As an example, he cited "a new coral colony ecosystem" within 10 miles of BP's blowout Macondo Well, which was found by a pipeline company whilst it was producing an environmental impact assessment statement of the route of the pipeline.

"They found some amazing coral communities that no one knew about, and now they will be covered in oil," Cake said, "Those will not recover."

Dr. Stephen Cofer-Shabica, an oceanographer in South Carolina, focuses on the biology of barrier islands. He monitored the affects of the Ixtoc-1 oil disaster on Padre Island National Seashore in south Texas.

"You can go back now, 31 years later, and there's still oil in the sand there [Padre Island]," he told IPS. But his main concern is now about what the state of Louisiana is doing in response to BP's oil disaster.

Louisiana's Governor Bobby Jindal has authorized the dredging and building of sand berms near Louisiana's barrier islands in an effort to keep oil away from the shore. One area where the dredging project is still underway is the Chandeleur Islands.

"The Chandeleur project is totally futile and a waste of resources, and I can't believe they are still doing it," Dr. Cofer-Shabica said, "That's what I find totally unfathomable. There's oil floating around underwater, that has been dispersed and these barrier islands, as constructs, will not have any effect on that oil at all."

According to Dr. Cofer-Shabica, the so-called fix is actually a hugely destructive problem. "From an oceanographic perspective, this was biologically destructive, especially when you start digging up the bottom in shallow water, and building these barrier islands."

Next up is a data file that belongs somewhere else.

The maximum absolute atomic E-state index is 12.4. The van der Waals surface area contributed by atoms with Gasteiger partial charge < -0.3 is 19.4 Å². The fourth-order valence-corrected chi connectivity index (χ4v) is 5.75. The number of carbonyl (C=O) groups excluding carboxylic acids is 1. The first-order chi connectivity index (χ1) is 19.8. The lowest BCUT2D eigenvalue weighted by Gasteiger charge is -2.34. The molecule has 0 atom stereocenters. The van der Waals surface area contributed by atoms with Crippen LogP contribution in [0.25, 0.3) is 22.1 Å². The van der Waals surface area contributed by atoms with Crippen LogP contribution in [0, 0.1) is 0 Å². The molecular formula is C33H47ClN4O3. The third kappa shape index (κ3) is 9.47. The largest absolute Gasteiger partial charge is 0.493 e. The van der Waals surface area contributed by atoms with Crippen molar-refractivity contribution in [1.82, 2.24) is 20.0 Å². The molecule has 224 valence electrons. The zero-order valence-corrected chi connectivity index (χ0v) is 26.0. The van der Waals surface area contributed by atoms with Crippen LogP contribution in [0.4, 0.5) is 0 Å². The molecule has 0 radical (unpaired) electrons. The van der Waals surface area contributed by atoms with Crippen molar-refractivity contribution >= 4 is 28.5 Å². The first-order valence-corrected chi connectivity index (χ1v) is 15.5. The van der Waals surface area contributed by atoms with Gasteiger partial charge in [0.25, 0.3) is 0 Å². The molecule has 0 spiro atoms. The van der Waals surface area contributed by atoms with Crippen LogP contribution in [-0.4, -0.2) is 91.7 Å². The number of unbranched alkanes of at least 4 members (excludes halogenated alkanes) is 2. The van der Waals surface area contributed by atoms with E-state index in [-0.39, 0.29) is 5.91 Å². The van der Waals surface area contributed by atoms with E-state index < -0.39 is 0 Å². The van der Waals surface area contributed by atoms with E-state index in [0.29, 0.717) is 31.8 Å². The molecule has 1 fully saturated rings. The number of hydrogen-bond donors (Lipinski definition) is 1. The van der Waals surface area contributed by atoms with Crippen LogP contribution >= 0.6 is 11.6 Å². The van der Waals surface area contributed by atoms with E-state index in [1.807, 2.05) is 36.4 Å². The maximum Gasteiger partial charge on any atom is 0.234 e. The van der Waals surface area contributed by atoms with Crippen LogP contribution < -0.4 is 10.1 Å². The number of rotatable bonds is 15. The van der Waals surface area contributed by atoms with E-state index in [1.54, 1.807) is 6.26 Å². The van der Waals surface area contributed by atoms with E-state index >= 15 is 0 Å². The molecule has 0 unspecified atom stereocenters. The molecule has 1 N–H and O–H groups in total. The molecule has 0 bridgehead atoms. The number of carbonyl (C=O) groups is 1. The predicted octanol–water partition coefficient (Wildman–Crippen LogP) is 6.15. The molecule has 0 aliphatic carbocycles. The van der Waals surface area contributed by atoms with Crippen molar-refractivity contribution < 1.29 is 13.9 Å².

He added, "Louisiana is in a precarious position anyway because of the subsiding that is happening in the delta, and on top of that you have worldwide sea-level rise, so it has two physical factors that are working against its marshes. So building barrier islands to presumably keep oil out, amidst rising sea levels, makes no sense."

In addition to this, he said that the biological impacts of building islands "are larger than the physical impacts," and said this of dredging sediment from those areas: "You're in shallow water that is biologically rich with clams, worms, and bacteria, that will all be dug up and destroyed."

Dr. Cake is also worried about oil contaminating the oysters. He has seen much oil in Louisiana's marshes. "One of the experts with us worked for NOAA on the Exxon Valdez spill, and he told me if the oil is on the marsh grass, it's in the oysters."

BP and the Coast Guard are currently under scrutiny for having used so much oil dispersant, an industrial solvent that breaks up the oil so that it will sink below the surface.

For example, a 1979 report, "Effects of Corexit 9527 on the Hatchability of Mallard Eggs" in the Bulletin of Environmental Contamination and Toxicology, showed that even though dispersants are applied to minimise oil impacts to visible and charismatic species, Corexit actually enhances the lethal effects of crude oil on birds that are exposed.

Corexit 9527 penetrates eggshells and shell membranes as readily as crude oil. When applied to an eggshell near the embryo, the embryo would fuse to the shell membrane and die within 24 hours.